Robert BryceRobert Bryce.Cross-posted from The Great Energy Challenge.

Just as the traditional news media began its current freefall of layoffs, staff cuts, closures, and substitution of ideology for journalism, The New York Times, thank goodness, decided to double down on good (albeit not perfect) journalism.

That’s why it’s baffling to see a dirty-energy front-group operative, Robert Bryce, getting a seat last week next to Thomas Friedman and Nicholas Kristof on the Times’ opinion page, with a piece of pro-dirty energy propaganda, without having to say if he’s paid by dirty energy.

I remember from journalism school that opinion pages are run separately from the news pages. But is it really that hard for someone on the Times’ opinion page staff to ask Bryce where his host organization, the Manhattan Institute, gets its money? Don’t Times readers deserve to know that the Manhattan Institute gets a significant amount of money from dirty energy?

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I’m not even expecting that the Times actually demand a factual grounding for the opinion pieces it runs. That seems to have gone out of style awhile ago. The Washington Post demonstrated this new normal with its tortured sidestepping of questions about why it let columnist George Will demonstrably lie about the wide and deep scientific consensus around global climate disruption. Basically, it seems that you can lie without consequence on the nation’s most influential opinion pages.

But Bryce got away with something much more preventable: pretending he’s some sort of intellectually honest thinker when his organization has ties to dirty energy money that no one bothered to note.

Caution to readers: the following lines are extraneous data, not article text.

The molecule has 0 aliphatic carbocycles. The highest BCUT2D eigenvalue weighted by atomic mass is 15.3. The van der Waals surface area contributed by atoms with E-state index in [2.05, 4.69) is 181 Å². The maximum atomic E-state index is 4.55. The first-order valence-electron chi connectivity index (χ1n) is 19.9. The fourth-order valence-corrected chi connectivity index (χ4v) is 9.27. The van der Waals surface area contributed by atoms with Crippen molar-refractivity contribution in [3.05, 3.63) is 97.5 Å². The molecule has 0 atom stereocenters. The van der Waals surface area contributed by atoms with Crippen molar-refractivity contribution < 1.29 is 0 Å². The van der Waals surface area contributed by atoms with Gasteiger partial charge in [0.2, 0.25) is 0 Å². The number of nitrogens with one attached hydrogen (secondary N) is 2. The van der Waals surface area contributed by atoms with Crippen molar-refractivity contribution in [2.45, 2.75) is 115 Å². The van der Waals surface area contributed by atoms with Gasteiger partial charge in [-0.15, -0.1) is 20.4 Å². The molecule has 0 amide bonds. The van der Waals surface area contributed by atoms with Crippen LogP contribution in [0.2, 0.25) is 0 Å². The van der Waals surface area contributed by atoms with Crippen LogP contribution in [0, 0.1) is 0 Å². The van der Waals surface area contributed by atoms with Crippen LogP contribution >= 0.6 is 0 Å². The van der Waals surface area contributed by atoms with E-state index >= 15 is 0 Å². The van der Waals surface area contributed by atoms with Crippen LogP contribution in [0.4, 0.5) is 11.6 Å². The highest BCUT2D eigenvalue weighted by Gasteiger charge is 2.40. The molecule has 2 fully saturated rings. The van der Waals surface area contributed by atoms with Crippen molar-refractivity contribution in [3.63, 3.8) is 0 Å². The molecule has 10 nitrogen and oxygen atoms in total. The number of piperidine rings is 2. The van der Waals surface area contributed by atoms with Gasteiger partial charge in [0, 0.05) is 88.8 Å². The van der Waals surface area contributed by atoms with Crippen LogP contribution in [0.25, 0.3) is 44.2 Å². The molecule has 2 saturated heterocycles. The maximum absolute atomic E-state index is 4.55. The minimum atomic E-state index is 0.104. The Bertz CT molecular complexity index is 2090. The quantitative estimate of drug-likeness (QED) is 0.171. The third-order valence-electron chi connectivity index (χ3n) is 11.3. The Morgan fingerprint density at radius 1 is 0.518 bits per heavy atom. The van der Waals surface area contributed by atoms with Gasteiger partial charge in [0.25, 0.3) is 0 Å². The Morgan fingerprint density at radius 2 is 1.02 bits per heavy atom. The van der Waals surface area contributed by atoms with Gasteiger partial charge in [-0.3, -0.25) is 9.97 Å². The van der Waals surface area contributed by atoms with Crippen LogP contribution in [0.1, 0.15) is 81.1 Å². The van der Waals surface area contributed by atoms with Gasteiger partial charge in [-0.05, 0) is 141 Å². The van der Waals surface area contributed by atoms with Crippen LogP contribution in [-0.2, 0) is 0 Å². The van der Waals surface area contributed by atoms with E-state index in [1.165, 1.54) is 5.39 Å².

The ease with which intellectual burglars like Bryce can break into the major media’s house of standards is why dirty energy underwrites dozens of PR firms masquerading as think tanks. And they have done so for decades, going back to the call to start farming these groups in the 1971 Powell Manifesto. The result is what can be described as a front-group industrial complex for polluting industries, a network including the Manhattan InstituteCato InstituteCompetitive Enterprise InstituteCitizens for a Sound Economy, and the Institute for Energy Research.

Here’s something to institute on all these “institutes”: Why not have a standard for all opinion pages for papers over a certain basic level of readership requiring opinion page submission finalists to disclose financial conflicts, direct or indirect, on the subject on which they have written?

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After all, the Times applies these standards to its own news staff through its code of ethics:

Masquerading. Times reporters do not actively misrepresent their identity to get a story. We may sometimes remain silent on our identity and allow assumptions to be made ­ to observe an institution’s dealings with the public, for example, or the behavior of people at a rally or police officers in a bar near the station house. But a sustained, systematic deception, even a passive one … may be employed only after consultation between a department head and masthead editors.

So, for the Times’ opinion page, why not apply the spirit of that standard on masquerading by always asking a few direct questions of guest writers about their funding? The total daily time required would be, what, 30 minutes?

I’m a PR guy paid by renewable-energy companies, and I proudly say that on my firm’s website. Robert Bryce is a PR guy flacking for dirty energy sources, yet he doesn’t seem to be proudly saying that. In fact, he seems to be going out of his way to avoid discussion of his funding.

By making the polluting-industry front-group guys answer the funding question when they submit opinion pieces to major papers, it might inject just a little bit of honesty into what is now an all-too-frequent stream of enabled propaganda. For those working to maintain the increasingly endangered standards of good journalism, that seems like a pretty easy one to uphold.